September 22, 2004

Joe Trippi Visits Cornell Campus

Print More

“Running for president is the equivalent of jumping out of a 16-story burning building and telling the American people, ‘catch me,'” said Joe Trippi, former presidential candidate Howard Dean’s campaign manager, in a speech last night in Ives Hall. Trippi spoke of a crowd of over 200 people about how he utilized the Internet to try to make America ‘catch’ Howard Dean.

Trippi made use of the Internet to mastermind a fund-raising technique which earned Dean $59 million — more money than had been raised by any other Democrat before him. Dean’s record-breaking support came through contributions averaging less than $100 each.

However, Trippi’s impact extends further than using the Internet for financial campaign contributions; he has made the world wide web become a way to instantly connect with the voting public through the use of the blog.

As Tim Lim ’06, president of Cornell Democrats, put it, “Trippi has transformed politics through Howard Dean’s campaign. When attacked by the conservative mass media — things like Fox News — the counter-attack is now the blog.”

Relaying the power of the blog, Trippi spoke about the final night of Dean’s “Sleepless Summer Tour,” a campaign to raise $1 million. One ‘Deaniac’ suggested online, fifteen minutes prior to a newscast, that if the campaign reached its goal, Dean should walk on stage with a red bat– the symbol of his campaign. Twenty minutes later — thanks to the work of a dedicated and slightly disheveled campaign worker — Dean appeared on national news holding a red bat.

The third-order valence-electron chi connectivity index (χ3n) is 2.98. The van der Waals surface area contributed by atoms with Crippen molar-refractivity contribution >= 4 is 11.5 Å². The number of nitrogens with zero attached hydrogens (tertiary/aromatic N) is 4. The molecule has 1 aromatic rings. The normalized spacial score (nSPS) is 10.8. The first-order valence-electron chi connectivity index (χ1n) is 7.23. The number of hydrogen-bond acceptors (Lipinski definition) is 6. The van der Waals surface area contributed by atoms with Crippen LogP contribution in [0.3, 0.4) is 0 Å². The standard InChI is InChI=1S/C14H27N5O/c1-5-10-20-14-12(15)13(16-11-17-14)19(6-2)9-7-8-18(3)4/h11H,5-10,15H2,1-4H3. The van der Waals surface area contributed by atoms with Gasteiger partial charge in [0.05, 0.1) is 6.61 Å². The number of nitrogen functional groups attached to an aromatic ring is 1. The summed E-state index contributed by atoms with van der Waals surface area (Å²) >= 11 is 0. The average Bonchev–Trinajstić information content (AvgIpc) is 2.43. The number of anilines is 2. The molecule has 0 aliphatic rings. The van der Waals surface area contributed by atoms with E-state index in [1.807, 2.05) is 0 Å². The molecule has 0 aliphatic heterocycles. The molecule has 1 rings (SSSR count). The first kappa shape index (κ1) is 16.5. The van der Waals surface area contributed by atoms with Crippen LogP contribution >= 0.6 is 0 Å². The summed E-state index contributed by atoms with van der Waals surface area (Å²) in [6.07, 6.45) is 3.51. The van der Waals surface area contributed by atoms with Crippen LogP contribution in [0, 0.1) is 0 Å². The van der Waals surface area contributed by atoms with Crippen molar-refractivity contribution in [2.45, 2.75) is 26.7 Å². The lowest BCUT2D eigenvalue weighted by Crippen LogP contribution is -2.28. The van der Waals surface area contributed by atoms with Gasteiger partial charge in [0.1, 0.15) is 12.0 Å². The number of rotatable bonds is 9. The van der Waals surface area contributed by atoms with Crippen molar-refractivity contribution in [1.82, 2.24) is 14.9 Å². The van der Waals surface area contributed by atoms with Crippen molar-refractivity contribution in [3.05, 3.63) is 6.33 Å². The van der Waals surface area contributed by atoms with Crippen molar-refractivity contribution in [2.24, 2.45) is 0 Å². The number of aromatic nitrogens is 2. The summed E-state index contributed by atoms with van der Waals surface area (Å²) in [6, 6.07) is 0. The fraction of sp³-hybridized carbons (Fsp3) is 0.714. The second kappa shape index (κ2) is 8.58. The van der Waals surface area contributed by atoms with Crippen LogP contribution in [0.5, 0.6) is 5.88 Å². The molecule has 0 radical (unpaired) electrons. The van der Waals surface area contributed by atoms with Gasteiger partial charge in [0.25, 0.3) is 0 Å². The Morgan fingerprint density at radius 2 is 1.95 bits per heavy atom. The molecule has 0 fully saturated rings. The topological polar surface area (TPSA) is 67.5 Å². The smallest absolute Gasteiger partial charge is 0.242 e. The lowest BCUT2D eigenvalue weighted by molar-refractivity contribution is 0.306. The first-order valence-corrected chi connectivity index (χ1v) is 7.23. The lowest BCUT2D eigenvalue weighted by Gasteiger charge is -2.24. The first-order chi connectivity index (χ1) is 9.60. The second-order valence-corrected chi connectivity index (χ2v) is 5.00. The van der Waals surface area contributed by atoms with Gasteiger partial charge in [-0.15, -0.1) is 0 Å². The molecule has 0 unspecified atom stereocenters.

Trippi’s trip to Cornell was planned and paid for by the Cornell Democrats, and was co-sponsored by Mock-Election 2004. To publicize it, “the Mock Election publicity team worked with the Cornell Democrats to blanket the entire campus with flyers,” said Michael Zuckerman ’06, president of Mock Election 2004.

Trippi told of how the Dean campaign grew from a dedicated base of 432 supporters to an expansive crowd of 636,000 devoted followers. So with more money than any other Democrat and passionate, hard-working followers, how did Dean lose?

“The only way I can explain it…both parties have done everything they can to make sure no insurgent exists.”

Trippi knew that Dean would be a hard sale, but signed on anyway because “they were showing me the crack cocaine, which is what politics is when you’re doing it at this level.”

Trippi gave his analysis of the race as it currently stands, saying, “Kerry’s got a chance; the problem is that it’s a tactical fight. Now, the Bush campaign is forcing the gambit the other way — into the Kerry states. Now states like Wisconsin, which should have been Kerry’s, are back in play.”

Trippi also opined that right now, Bush is leading the race and he could see Kerry potentially winning the popular vote by 1.5 million but losing the electoral college.

The audience responded well to Trippi’s speech. Even those who had fundamental disagreements with what Trippi stood for appreciated his message.

“His campaign work was great even though the views he supports are not,” said Mike Lepage ’05, president of the Cornell College Republicans.

When asked what is right and good about American politics right now, Trippi told The Sun “almost nothing,” but judging by the audience’s response to him and the changes he has implemented, some students would disagree.

“Something good in politics? He is!” said Jenna Goldstein ’06.

Archived article by Erica Fink
Sun Staff Writer